The end result: everyone including users of the language and developers of the compilers use freely-available drafts and not the actual C++ standard. I'm 99% sure if draft would say one thing and actual standard would say something different no one would even bother with following the standard. It's simply not useful.

And yes, draft explains everything you need to know about operator >> is a very detailed form.


yes but the c++ code is easier to read therefore to maintain.

man, you don't have a Rust book published?

so, if there is "println!()" for output, is there an opposite macro to properly read user input?

I believe not, and likely this doesn't require a macro, since unlike formatted output, there's no such thing as formatted input – you have to parse.

If you have a type that can readily be parsed from a string, then I suggest you either search for a relevant, small crate, or you can copy-paste the following simple but artfully-crafted function:

use core::str::FromStr;
use std::error::Error;
use std::io;

fn read_stdin<T>() -> io::Result<T>
    T: FromStr,
    T::Err: Error + Send + Sync + 'static,
    let mut line = String::new();
    io::stdin().read_line(&mut line)?;
    line.parse().map_err(|e| {
        io::Error::new(io::ErrorKind::Other, e)

The C++ code is not easier to read IMO. It doesn't make clear that it stops reading at any whitespace.


Maintenance of code depends on many factors, besides readability. And readability is certainly not a synonym for shortness, which is quite evident if you have ever read monad-heavy Haskell code that doesn't use do notation. After many years of writing bugs, and then discovering Rust, I learned to appreciate explicitness in code, and hope you eventually will too.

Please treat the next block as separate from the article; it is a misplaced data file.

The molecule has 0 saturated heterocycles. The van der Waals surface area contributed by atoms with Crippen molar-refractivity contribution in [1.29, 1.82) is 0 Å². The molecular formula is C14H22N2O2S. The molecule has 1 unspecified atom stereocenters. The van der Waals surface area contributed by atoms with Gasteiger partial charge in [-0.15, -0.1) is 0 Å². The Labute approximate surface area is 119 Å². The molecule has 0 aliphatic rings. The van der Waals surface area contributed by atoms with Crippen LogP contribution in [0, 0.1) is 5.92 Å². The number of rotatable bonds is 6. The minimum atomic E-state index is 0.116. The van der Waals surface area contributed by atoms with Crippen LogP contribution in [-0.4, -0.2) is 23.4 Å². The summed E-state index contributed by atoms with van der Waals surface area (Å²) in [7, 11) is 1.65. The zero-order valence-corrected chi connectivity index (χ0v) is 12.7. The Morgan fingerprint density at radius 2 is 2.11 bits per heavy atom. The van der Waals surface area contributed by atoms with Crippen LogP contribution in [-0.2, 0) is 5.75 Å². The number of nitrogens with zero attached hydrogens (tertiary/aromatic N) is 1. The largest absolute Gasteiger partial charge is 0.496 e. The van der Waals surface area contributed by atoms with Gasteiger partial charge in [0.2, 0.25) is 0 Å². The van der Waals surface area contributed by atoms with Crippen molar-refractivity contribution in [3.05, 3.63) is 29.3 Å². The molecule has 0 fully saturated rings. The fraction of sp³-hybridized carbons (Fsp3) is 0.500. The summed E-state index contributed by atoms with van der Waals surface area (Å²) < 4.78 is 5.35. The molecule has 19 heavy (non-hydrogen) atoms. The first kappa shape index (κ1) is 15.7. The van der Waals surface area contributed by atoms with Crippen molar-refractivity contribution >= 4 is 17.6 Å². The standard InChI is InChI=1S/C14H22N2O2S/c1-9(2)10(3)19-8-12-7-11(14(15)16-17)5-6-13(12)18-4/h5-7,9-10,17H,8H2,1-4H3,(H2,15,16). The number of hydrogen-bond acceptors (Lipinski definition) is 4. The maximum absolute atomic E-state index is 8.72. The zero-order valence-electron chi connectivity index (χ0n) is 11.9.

For what it's worth (my personal anecdote), I got a C++ book back in the early aughts, when I was a teenager interested in programming. I picked up the Borland C++ IDE and dutifully typed in a few basic, output only exercises. They always opened in a new terminal that closed when the program execution stopped, so I quickly learned to put cin.get() or some variation at the end of each program so I could verify the output.

I felt empowered by the code I'd written, and wanted to make a simple text based game, something simple like the guess the number game that the official rust book uses as its example.

But I ran into a hard stop with cin >> guess;. Turns out there's some kind of internal buffer that the get call sees. I tried my best google-fu to figure out how to flush that buffer after each input, but I never figured it out.

Now this is a bit unfair to C++:

  • I was a teenager, completely new to programming
  • I was on windows and didn't know what a terminal was, much less how to use one
  • There's almost certainly a better way to do what I wanted to, and relying on printed books for programming knowledge doesn't work well
  • I never learned better, since my college taught Java in programming 101

But it's illustrative of the points made above: cin is a bit of a footgun, and Rust forces you to acknowledge that failures can happen.


Although i highly disagree with what you said about C++ being more readable and maintanable, it is very verbose to simply read user input in rust (to be fair, reading user input isn't easy, rust just makes this explicit, as it does with almost everything).

there are crates for it, if you'd bothered to look you'd find them: text_io

1 Like

This topic was automatically closed 90 days after the last reply. We invite you to open a new topic if you have further questions or comments.